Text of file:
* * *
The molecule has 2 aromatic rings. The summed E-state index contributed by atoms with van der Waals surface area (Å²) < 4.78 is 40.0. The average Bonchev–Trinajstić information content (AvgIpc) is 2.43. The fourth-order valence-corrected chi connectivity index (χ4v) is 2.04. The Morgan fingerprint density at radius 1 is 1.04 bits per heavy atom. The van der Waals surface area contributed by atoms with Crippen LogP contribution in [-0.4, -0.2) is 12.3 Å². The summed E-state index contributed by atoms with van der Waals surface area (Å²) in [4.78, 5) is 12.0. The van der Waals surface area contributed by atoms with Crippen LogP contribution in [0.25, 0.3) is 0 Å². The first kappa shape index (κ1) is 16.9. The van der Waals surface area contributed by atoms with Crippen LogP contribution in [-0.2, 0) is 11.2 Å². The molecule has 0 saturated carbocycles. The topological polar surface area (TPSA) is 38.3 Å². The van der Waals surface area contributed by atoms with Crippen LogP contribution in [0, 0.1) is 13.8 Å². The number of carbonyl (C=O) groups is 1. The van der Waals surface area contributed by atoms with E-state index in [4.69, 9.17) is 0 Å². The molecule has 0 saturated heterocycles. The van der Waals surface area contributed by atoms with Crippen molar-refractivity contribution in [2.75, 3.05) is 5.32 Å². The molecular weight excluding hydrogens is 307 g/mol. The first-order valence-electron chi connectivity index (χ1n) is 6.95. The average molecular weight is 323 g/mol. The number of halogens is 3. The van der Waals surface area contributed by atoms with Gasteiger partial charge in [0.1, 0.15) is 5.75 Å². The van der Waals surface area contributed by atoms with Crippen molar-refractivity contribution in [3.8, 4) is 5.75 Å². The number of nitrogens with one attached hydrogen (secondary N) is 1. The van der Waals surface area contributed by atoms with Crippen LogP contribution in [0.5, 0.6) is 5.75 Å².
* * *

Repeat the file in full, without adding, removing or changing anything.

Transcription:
The molecule has 2 aromatic rings. The summed E-state index contributed by atoms with van der Waals surface area (Å²) < 4.78 is 40.0. The average Bonchev–Trinajstić information content (AvgIpc) is 2.43. The fourth-order valence-corrected chi connectivity index (χ4v) is 2.04. The Morgan fingerprint density at radius 1 is 1.04 bits per heavy atom. The van der Waals surface area contributed by atoms with Crippen LogP contribution in [-0.4, -0.2) is 12.3 Å². The summed E-state index contributed by atoms with van der Waals surface area (Å²) in [4.78, 5) is 12.0. The van der Waals surface area contributed by atoms with Crippen LogP contribution in [0.25, 0.3) is 0 Å². The first kappa shape index (κ1) is 16.9. The van der Waals surface area contributed by atoms with Crippen LogP contribution in [-0.2, 0) is 11.2 Å². The molecule has 0 saturated carbocycles. The topological polar surface area (TPSA) is 38.3 Å². The van der Waals surface area contributed by atoms with Crippen LogP contribution in [0, 0.1) is 13.8 Å². The number of carbonyl (C=O) groups is 1. The van der Waals surface area contributed by atoms with E-state index in [4.69, 9.17) is 0 Å². The molecule has 0 saturated heterocycles. The van der Waals surface area contributed by atoms with Crippen molar-refractivity contribution in [2.75, 3.05) is 5.32 Å². The molecular weight excluding hydrogens is 307 g/mol. The first-order valence-electron chi connectivity index (χ1n) is 6.95. The average molecular weight is 323 g/mol. The number of halogens is 3. The van der Waals surface area contributed by atoms with Gasteiger partial charge in [0.1, 0.15) is 5.75 Å². The van der Waals surface area contributed by atoms with Crippen molar-refractivity contribution in [3.8, 4) is 5.75 Å². The number of nitrogens with one attached hydrogen (secondary N) is 1. The van der Waals surface area contributed by atoms with Crippen LogP contribution in [0.5, 0.6) is 5.75 Å².